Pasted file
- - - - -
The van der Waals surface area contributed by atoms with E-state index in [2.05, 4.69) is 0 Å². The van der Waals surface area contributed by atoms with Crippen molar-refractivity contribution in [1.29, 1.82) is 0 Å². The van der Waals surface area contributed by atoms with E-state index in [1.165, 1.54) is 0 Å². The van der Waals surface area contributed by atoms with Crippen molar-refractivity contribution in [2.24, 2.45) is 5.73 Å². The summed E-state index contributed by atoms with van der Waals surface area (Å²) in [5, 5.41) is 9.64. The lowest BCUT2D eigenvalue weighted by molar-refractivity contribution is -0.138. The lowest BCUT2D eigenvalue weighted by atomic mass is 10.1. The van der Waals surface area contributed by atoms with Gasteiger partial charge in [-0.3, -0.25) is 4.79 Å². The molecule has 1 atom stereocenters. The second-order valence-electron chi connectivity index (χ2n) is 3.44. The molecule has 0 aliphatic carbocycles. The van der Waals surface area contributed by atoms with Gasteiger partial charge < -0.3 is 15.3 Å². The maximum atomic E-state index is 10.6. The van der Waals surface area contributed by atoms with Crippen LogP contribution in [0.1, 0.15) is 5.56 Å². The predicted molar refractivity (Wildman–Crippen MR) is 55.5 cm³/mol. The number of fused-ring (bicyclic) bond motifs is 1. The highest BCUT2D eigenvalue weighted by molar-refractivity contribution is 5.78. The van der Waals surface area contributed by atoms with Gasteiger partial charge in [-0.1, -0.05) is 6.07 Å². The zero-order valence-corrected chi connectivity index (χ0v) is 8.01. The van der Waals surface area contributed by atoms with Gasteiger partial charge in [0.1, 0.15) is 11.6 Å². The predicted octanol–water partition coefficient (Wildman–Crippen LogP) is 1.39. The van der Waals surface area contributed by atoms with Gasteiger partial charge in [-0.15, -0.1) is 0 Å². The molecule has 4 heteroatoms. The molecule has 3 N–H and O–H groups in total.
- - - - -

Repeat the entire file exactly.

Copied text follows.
The van der Waals surface area contributed by atoms with E-state index in [2.05, 4.69) is 0 Å². The van der Waals surface area contributed by atoms with Crippen molar-refractivity contribution in [1.29, 1.82) is 0 Å². The van der Waals surface area contributed by atoms with E-state index in [1.165, 1.54) is 0 Å². The van der Waals surface area contributed by atoms with Crippen molar-refractivity contribution in [2.24, 2.45) is 5.73 Å². The summed E-state index contributed by atoms with van der Waals surface area (Å²) in [5, 5.41) is 9.64. The lowest BCUT2D eigenvalue weighted by molar-refractivity contribution is -0.138. The lowest BCUT2D eigenvalue weighted by atomic mass is 10.1. The van der Waals surface area contributed by atoms with Gasteiger partial charge in [-0.3, -0.25) is 4.79 Å². The molecule has 1 atom stereocenters. The second-order valence-electron chi connectivity index (χ2n) is 3.44. The molecule has 0 aliphatic carbocycles. The van der Waals surface area contributed by atoms with Gasteiger partial charge < -0.3 is 15.3 Å². The maximum atomic E-state index is 10.6. The van der Waals surface area contributed by atoms with Crippen LogP contribution in [0.1, 0.15) is 5.56 Å². The predicted molar refractivity (Wildman–Crippen MR) is 55.5 cm³/mol. The number of fused-ring (bicyclic) bond motifs is 1. The highest BCUT2D eigenvalue weighted by molar-refractivity contribution is 5.78. The van der Waals surface area contributed by atoms with Gasteiger partial charge in [-0.1, -0.05) is 6.07 Å². The zero-order valence-corrected chi connectivity index (χ0v) is 8.01. The van der Waals surface area contributed by atoms with Gasteiger partial charge in [0.1, 0.15) is 11.6 Å². The predicted octanol–water partition coefficient (Wildman–Crippen LogP) is 1.39. The van der Waals surface area contributed by atoms with Gasteiger partial charge in [-0.15, -0.1) is 0 Å². The molecule has 4 heteroatoms. The molecule has 3 N–H and O–H groups in total.